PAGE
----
A Prepper’s Paradise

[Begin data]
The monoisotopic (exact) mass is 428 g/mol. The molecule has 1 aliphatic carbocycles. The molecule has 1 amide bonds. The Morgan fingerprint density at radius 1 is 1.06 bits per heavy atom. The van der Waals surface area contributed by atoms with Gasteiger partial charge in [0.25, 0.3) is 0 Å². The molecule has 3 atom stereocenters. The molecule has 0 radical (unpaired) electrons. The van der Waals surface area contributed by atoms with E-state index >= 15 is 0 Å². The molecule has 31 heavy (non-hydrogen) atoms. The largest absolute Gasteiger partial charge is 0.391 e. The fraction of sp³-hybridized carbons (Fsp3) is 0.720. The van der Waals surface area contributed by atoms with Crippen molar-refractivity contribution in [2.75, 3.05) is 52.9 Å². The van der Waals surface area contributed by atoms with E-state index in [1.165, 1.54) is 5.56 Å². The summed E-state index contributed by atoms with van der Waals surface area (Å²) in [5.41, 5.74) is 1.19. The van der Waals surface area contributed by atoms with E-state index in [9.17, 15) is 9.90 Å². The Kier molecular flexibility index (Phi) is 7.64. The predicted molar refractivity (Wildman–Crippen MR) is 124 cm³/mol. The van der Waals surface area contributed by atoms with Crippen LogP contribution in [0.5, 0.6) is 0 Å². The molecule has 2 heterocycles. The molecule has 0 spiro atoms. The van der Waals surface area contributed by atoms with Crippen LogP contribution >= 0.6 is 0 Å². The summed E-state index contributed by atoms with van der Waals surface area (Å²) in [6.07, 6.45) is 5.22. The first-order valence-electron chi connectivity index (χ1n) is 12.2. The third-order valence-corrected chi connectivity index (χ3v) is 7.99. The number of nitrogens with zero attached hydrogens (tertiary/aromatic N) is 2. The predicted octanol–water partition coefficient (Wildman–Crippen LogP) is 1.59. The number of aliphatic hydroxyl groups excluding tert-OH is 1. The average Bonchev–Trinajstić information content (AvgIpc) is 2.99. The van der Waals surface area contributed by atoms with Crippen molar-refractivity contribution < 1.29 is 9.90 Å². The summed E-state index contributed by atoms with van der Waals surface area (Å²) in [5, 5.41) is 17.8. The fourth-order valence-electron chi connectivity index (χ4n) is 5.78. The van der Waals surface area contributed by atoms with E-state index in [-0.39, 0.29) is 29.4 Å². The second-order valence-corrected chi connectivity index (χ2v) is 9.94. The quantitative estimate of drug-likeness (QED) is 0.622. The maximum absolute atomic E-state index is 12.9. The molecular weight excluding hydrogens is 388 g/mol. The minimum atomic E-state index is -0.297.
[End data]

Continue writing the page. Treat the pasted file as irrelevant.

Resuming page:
Defined by their fear of death, Preppers or Survivalists (in the 1970s Retreaters was synonymous but has since been abandoned due to its cowardly slant) are fundamentally interested in preservation of the individual or preservation in service of perpetuating an individual life, outlook, and experience. It is a school of thought that is primarily concerned about experiencing the negative. negative here meaning both the loss or absence of life sustaining materials (i.e. food, water) or referring to the unpredictable emotions that accompany loss or change. This fear or attitude is endemic to capitalism: “Capitalism rests on a negation of death. Capital is accumulated as a defense against death, against absolute loss.”7 However, with preppers, this fear is openly embraced. Tess Pennington’s The Prepper’s Cookbook resembles any generic American cookbook in its cuisine agnostic recipe selection including “Easy French Toast”, “Reuben Casserole”, “Asian Ramen Salad”, “Taco Soup”, and “Personal Eggplant Marinara”, but in fact, articulates the theoretical underpinnings of Prepping quite lucidly:“Homesteading, self-reliance, and what many of us call “prepping” is really neo-pioneerism…In the midst of an unexpected event, it’s typical to experience fear, concern, and an overall feeling of being out of control. No one likes to feel this way. Those who have prepared can react quickly rather than sit in a state of shock. In any event, we don’t simply want to survive, we want to thrive, and those who prepare for emergencies—mentally, physically, and spiritually—are less likely to experience negative emotions and more likely to be able to adapt.”8 Pennington and many other preppers look to the American pioneer as an example of the frugal self-reliance they value, citing distant relatives who crossed the West in caravans to start fresh in an inhospitable, wild, and “empty” landscape.This narrative represents a common modern human impulse for a tidy origin story. Art historian Max Raphael unravels this impulse in his work on prehistoric cave paintings, describes history not so much as a line tracing back to a single origin but instead he describes a series of reinventions based in the material realities of each civilization’s context, “All the actions and events of human societies rest upon limited material prerequisites: nature on the one hand, and working tools and weapons by which man makes nature accessible, on the other. The lesser man’s physical domination of the world, the greater his need for imaginary spiritual domination of it.”9 This fixation with both physical and spiritual domination in the pursuit of survival and self-determination is central to the Prepper worldview.